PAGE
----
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This file photo from Friday, June 21, 2013 shows the Soctiabank Saddledome at Stampede Park in the city of Calgary under water up to the 10th row of seats as the city faced a state of emergency after the river crested early in the morning. (Bud Moore For The Globe and Mail)

This file photo from Friday, June 21, 2013 shows the Soctiabank Saddledome at Stampede Park in the city of Calgary under water up to the 10th row of seats as the city faced a state of emergency after the river crested early in the morning.

(Bud Moore For The Globe and Mail)

Flames say Saddledome will be ready for NHL preseason Add to ...

The dressing rooms are being rebuilt. Mechanical equipment is being replaced. Even the Calgary Flames’ administrative staffers have moved back into their offices.

Slowly yet steadily, the restoration of the Scotiabank Saddledome continues in the wake of June’s mammoth flooding, which caused the inside of the 19,000-seat facility to fill with enough water to submerge the entire rink area and the first eight rows of seats.

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On Tuesday, team and building officials met to discuss where they were in their efforts and if they could still meet their target date of having the Saddledome ready for hockey by Sept. 1. That would allow the Flames to play their four home preseason games at the Saddledome in preparation for their NHL regular season home opener Oct. 6 against the Vancouver Canucks.

“From a public standpoint, and from a hockey standpoint, we want everything to be operational. This week was the time to decide if we could proceed as planned,” Flames’ president and CEO Ken King said Wednesday, “and the answer is yes.”

Once the flood water from the nearby Bow River was pumped out of the Saddledome, engineers conducted tests to determine the structural integrity of the almost 30-year-old building. The Flames said everything was checked accordingly and that the current work consists of installing new kitchen areas and new seats while also replacing the electronic headquarters for the arena’s digital-screen scoreboard.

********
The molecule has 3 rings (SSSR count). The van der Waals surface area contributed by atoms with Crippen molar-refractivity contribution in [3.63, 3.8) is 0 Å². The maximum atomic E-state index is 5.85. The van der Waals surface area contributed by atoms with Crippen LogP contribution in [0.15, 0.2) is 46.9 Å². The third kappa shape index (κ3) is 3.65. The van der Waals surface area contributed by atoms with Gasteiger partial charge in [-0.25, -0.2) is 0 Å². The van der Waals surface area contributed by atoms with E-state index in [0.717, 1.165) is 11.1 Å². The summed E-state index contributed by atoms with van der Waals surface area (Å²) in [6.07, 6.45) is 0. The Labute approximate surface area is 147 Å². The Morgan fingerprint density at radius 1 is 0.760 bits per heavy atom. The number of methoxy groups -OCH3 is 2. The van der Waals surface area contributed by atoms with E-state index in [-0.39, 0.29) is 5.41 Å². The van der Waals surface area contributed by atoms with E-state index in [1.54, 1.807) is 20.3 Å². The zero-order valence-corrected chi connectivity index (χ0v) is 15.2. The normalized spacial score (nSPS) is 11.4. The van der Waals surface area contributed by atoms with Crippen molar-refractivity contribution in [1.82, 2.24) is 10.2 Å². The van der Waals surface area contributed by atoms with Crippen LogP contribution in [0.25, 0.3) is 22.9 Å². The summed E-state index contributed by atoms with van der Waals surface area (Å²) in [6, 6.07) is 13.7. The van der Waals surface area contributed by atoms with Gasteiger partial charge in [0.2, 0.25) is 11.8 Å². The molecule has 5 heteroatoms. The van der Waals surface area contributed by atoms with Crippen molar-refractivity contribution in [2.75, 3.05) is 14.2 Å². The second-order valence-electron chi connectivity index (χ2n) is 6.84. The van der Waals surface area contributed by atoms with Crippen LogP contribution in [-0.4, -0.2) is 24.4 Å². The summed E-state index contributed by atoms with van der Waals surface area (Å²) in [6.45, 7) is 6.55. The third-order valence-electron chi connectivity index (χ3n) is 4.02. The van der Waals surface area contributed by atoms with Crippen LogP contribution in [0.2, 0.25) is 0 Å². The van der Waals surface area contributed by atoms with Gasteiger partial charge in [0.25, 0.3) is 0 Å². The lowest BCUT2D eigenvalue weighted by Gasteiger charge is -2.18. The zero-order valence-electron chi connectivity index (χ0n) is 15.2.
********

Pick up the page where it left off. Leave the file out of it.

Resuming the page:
“We have orders in for new ice-making equipment,” King said. “We have a backup plant that we may not need but we have it ready. All of our event-floor equipment is new.”

No official cost has been put on the damage done to the Saddledome. All King would say on the subject was the facility has insurance coverage and that the paperwork is being done.

As with any renovation work, things can go off the rails – unexpected problems can pop up, delays can occur. King repeated all was on time and proceeding well, although he did acknowledge backup plans had been discussed. Beyond that, he declined comment.

Already, the Flames have preseason games slated for Saskatoon (Sept. 16 against the Ottawa Senators) and Regina (Sept. 17 against the New York Islanders). If they had to play more preseason games outside of the Saddledome, the possibilities are limited – the nearby 6,400-seat Stampede Corral, Red Deer’s 6,700-seat Centrium and the 5,400-seat Enmax Centre in Lethbridge. The situation would be far more intense if regular-season games were in jeopardy of being rescheduled or relocated.

To this point, the Flames don’t believe that will happen.

With so much effort being put into reopening of the city-owned, Flames-operated Saddledome, little has been said about the possibility of a new arena – one built either on the Calgary Exhibition & Stampede grounds or elsewhere in the city. Sources have insisted if the Flames want a new facility, one where they could retain a greater percentage of the revenues, it would take almost three years to build.

The Flames’ Saddledome lease expires in 2014 and the club may have no option but to stay in the arena it has called home since October, 1983.

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